Last week I saw an interesting tweet about “resistance to change”
Since “resistance to change” is one of my favourite topics, I had to chime in! Of course that prompted a whole bunch of responses:
So what is resistance to change? There are enough change studies out there that cite resistance to change as the reason for why change initiatives fail.
The last four Version One State of Agile Development surveys cited ‘general resistance to change‘ as the #2 reason for why organizations fail to further adopt Agile. It was second only to “inability to change the corporate culture”
Let’s start with how HR defines resistance to change:
Resistance to change appears in action such as verbal criticism, nitpicking details, failure to adopt, snide comments, sarcastic remarks, missed meetings, failed commitments, interminable arguments, lack of support verbally, and outright sabotage.
Resistance to change can intensify if employees feel that they have been involved in a series of changes that have had insufficient support to gain the anticipated results.
The problem I have with this definition is that it’s from the perspective of the person who is responsible for implementing the change. Suppose you, the change agent, were forced to use a change process you don’t believe in. How would you react? Would you be resistant?
In my view, change resistance is a symptom of a bigger problem. Namely, change agents are given a budget and a schedule to implement a change that management wants…regardless of whether or not it’s the right change to implement.
I don’t believe change resistance is a thing. I believe there is only lack of clarity and vision when a change is forced on people in an organization. Instead of focusing on how to involve people affected by the change into the design of the change, our attention focuses on those pesky resisters and how we can make them stop resisting.
Remember the symptoms of resistance from the article I mentioned earlier?
verbal criticism, nitpicking details, failure to adopt, snide comments, sarcastic remarks, missed meetings, failed commitments, interminable arguments, lack of support verbally, and outright sabotage
This is not change resistance. There are 3 things happening here:
- There is a lack of shared understanding about why this change is important: There is no framework or method that will solve this problem. Time and conversations are the only way to create this shared understanding. What’s that? You schedule these meetings and nobody shows up? That’s a good segue to #2.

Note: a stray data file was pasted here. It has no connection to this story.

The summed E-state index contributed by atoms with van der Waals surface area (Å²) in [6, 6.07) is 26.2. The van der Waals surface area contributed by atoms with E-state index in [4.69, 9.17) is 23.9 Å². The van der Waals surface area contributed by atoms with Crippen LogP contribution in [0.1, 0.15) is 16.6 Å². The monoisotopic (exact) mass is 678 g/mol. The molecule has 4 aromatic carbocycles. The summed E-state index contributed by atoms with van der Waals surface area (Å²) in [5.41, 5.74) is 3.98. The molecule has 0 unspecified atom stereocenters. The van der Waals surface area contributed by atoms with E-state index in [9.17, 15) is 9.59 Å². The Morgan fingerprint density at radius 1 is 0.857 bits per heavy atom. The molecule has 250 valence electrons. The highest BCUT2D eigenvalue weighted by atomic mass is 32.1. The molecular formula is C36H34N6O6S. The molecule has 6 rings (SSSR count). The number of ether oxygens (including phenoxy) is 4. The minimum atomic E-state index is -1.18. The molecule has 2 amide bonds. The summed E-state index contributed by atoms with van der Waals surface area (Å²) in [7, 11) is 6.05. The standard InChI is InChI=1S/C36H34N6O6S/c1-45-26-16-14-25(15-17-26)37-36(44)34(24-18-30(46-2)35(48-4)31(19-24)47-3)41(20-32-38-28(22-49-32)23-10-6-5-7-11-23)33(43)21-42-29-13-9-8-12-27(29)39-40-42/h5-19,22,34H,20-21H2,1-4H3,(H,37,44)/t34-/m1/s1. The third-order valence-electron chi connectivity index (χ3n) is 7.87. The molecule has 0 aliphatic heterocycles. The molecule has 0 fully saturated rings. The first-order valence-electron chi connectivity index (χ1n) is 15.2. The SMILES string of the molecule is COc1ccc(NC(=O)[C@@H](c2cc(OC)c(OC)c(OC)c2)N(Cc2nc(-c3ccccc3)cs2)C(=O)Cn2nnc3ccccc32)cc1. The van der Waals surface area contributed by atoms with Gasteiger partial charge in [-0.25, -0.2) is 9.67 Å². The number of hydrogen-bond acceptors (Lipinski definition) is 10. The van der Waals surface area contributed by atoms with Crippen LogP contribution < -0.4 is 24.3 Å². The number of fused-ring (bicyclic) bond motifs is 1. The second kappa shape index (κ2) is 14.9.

- This isn’t the right change or the right time to implement it: The root cause of this problem is when the change team plans the change in isolation and then tries to unleash it on people. If people aren’t showing up for meetings or are making sarcastic comments, it’s the wrong change. Period.
- The people who live with the consequences of the change weren’t involved in the design of the change: I suppose you could throw outright sabotage into this bucket, although I’ve never seen someone deliberately try to sabotage a change. It usually stems from a lack of understanding or where the person who’s ‘being changed’ has a deeply held belief that this change is a bad idea.
In my view, change resistance is nothing more than a catch-all excuse for change agents to use when they have no idea why the change didn’t work. All they know is ‘those people‘ wouldn’t do what I (or the organization) wanted them to do, therefore they resisted change.
So after this long tweet-thread, I side with Mark and Karen. It’s the responsibility of the change agent to do something differently, and that’s not an easy thing to do.
Words matter. Labelling people as ‘resisters’ isn’t helpful and it’s not going to help push our industry forward, especially given how fast things change today. Once we can get past this ridiculous label, we’ll be able to focus on what matters. Meaningful change.